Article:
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Muhammad Abid and anr. Vs. Muhammad Asghar - Court Judgment

LegalCrystal Citation
SubjectArbitration
CourtAllahabad High Court
Decided On
Judge
Reported in(1886)ILR8All64
AppellantMuhammad Abid and anr.
RespondentMuhammad Asghar
Excerpt:
.....section 523 (like the one we are dealing with) so far as their provisions are consistent with the agreement filed under section 523. 11. the terms and intentions of the agreement itself must therefore be looked to, to see if section 509 or section 511 could be properly applied in this..........be submitted on the 17th march 1884.5. the defendant, on the 14th march 1884, objected to the umpire appointed by the court; and no notice would appear to have been taken of the objection; and an award was made by the umpire and one arbitrator, without the concurrence of the other arbitrator, and submitted to the court on the 15th march 1884.6. some objections were filed to it by the defendant, on the 27th march, which were disallowed; and the court passed a decree in conformity with the award, the defendant then appealed to the judge, who reversed the decree, on the ground that the award was illegal, inasmuch as it was not consistent with the agreement for the court to appoint an umpire, or for the award to be made by the umpire and one only of the arbitrators named.7. in appeal by.....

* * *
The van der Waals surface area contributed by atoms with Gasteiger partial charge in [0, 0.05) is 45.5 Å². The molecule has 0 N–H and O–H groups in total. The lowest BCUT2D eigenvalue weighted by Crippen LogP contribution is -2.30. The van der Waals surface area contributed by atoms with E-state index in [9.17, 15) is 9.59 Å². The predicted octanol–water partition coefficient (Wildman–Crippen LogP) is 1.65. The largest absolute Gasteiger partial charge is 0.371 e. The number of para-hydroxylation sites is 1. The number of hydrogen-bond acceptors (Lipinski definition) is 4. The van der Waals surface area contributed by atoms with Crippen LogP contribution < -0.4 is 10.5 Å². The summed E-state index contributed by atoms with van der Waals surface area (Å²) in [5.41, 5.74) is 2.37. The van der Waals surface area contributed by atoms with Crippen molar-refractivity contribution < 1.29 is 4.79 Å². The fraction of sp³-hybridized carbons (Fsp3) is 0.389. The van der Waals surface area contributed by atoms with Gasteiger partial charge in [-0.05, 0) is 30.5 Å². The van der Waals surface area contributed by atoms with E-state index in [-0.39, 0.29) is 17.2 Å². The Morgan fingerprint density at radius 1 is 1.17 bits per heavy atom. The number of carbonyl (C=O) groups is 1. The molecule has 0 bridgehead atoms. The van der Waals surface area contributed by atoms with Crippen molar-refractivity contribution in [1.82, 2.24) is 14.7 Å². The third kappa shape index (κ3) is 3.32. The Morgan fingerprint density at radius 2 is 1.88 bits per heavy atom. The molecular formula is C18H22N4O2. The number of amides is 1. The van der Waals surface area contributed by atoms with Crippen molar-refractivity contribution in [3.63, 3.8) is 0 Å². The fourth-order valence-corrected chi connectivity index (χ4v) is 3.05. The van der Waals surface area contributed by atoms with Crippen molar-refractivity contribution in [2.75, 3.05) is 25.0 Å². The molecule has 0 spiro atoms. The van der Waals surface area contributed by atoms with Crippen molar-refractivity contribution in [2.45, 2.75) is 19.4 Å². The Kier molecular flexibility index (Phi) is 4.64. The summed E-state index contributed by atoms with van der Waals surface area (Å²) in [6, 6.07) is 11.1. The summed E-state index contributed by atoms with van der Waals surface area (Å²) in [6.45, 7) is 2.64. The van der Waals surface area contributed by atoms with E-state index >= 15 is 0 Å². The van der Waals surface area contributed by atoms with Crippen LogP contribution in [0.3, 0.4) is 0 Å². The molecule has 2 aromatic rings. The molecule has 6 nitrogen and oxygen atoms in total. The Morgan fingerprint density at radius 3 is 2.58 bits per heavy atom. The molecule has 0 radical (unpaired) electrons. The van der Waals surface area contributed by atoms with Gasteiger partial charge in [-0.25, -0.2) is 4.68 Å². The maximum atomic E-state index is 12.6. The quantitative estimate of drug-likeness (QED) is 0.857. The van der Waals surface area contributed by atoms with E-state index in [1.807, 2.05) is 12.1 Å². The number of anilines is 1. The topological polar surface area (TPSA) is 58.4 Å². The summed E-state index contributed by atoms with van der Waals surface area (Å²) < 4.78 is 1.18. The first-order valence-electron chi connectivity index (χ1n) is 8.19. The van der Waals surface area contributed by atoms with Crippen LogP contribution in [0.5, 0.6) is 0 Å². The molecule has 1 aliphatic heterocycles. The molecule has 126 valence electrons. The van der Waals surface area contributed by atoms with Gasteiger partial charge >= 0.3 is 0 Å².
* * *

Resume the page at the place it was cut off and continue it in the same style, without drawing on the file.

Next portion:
Judgment:

W. Comer Petheram, C.J. and Oldfield, J.

1. This is a case coming under, Section 523 of the Civil Procedure Code.

2. The plaintiff applied in writing to the Court of the Judge of Jaunpur to file an agreement entered into by him and the defendant to refer certain matters to arbitration. The agreement is dated the 27th August 1879, and the application was presented on the 17th August 1883.

3. This application was numbered and registered as a suit, as required by the section; and notice was given to the parties to show cause why the agreement should not be filed. The defendant filed some objections, which were disallowed; and the Court made an order of reference, as required by the section, to the two arbitrators named in the agreement.

4. By this agreement only two arbitrators were named, and no provision was made for difference of opinion, by appointing an umpire, or otherwise, It appears that one of the arbitrators applied to the Court to appoint an umpire, as the arbitrators could not agree; and the Court did appoint an umpire, and directed that the award should be submitted on the 17th March 1884.

5. The defendant, on the 14th March 1884, objected to the umpire appointed by the Court; and no notice would appear to have been taken of the objection; and an award was made by the umpire and one arbitrator, without the concurrence of the other arbitrator, and submitted to the Court on the 15th March 1884.

6. Some objections were filed to it by the defendant, on the 27th March, which were disallowed; and the Court passed a decree in conformity with the award, The defendant then appealed to the Judge, who reversed the decree, on the ground that the award was illegal, inasmuch as it was not consistent with the agreement for the Court to appoint an umpire, or for the award to be made by the umpire and one only of the arbitrators named.